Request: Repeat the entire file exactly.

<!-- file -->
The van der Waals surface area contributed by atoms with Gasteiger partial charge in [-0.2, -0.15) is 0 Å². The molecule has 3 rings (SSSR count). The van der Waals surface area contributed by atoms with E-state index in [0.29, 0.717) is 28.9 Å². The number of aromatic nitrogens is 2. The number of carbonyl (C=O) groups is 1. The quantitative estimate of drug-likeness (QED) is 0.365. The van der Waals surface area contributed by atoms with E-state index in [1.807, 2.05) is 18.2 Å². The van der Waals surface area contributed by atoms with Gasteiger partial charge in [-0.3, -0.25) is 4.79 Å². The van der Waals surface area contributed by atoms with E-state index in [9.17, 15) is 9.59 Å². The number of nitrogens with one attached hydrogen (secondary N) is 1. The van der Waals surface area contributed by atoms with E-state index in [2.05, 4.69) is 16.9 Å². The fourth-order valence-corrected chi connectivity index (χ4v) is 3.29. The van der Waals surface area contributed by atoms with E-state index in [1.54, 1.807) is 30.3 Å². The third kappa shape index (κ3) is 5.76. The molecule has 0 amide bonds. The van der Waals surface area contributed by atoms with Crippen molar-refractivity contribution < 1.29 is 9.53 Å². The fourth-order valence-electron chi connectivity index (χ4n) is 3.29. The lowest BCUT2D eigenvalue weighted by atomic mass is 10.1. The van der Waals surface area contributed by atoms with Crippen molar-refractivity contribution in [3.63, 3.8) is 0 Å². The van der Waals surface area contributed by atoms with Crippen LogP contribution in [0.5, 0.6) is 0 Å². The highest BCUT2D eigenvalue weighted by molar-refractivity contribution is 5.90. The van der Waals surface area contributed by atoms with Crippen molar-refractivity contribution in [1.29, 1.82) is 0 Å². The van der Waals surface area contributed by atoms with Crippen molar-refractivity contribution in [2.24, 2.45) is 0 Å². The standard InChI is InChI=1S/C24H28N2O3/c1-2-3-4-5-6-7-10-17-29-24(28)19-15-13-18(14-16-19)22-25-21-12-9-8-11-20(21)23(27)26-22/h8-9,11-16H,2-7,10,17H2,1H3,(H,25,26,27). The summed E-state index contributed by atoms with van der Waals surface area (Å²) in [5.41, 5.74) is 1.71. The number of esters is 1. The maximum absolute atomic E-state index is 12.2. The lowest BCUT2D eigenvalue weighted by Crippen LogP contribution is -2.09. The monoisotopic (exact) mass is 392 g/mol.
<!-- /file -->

The van der Waals surface area contributed by atoms with Gasteiger partial charge in [-0.2, -0.15) is 0 Å². The molecule has 3 rings (SSSR count). The van der Waals surface area contributed by atoms with E-state index in [0.29, 0.717) is 28.9 Å². The number of aromatic nitrogens is 2. The number of carbonyl (C=O) groups is 1. The quantitative estimate of drug-likeness (QED) is 0.365. The van der Waals surface area contributed by atoms with E-state index in [1.807, 2.05) is 18.2 Å². The van der Waals surface area contributed by atoms with Gasteiger partial charge in [-0.3, -0.25) is 4.79 Å². The van der Waals surface area contributed by atoms with E-state index in [9.17, 15) is 9.59 Å². The number of nitrogens with one attached hydrogen (secondary N) is 1. The van der Waals surface area contributed by atoms with E-state index in [2.05, 4.69) is 16.9 Å². The fourth-order valence-corrected chi connectivity index (χ4v) is 3.29. The van der Waals surface area contributed by atoms with E-state index in [1.54, 1.807) is 30.3 Å². The third kappa shape index (κ3) is 5.76. The molecule has 0 amide bonds. The van der Waals surface area contributed by atoms with Crippen molar-refractivity contribution < 1.29 is 9.53 Å². The fourth-order valence-electron chi connectivity index (χ4n) is 3.29. The lowest BCUT2D eigenvalue weighted by atomic mass is 10.1. The van der Waals surface area contributed by atoms with Crippen molar-refractivity contribution in [3.63, 3.8) is 0 Å². The van der Waals surface area contributed by atoms with Crippen LogP contribution in [0.5, 0.6) is 0 Å². The highest BCUT2D eigenvalue weighted by molar-refractivity contribution is 5.90. The van der Waals surface area contributed by atoms with Crippen molar-refractivity contribution in [1.29, 1.82) is 0 Å². The van der Waals surface area contributed by atoms with Crippen molar-refractivity contribution in [2.24, 2.45) is 0 Å². The standard InChI is InChI=1S/C24H28N2O3/c1-2-3-4-5-6-7-10-17-29-24(28)19-15-13-18(14-16-19)22-25-21-12-9-8-11-20(21)23(27)26-22/h8-9,11-16H,2-7,10,17H2,1H3,(H,25,26,27). The summed E-state index contributed by atoms with van der Waals surface area (Å²) in [5.41, 5.74) is 1.71. The number of esters is 1. The maximum absolute atomic E-state index is 12.2. The lowest BCUT2D eigenvalue weighted by Crippen LogP contribution is -2.09. The monoisotopic (exact) mass is 392 g/mol.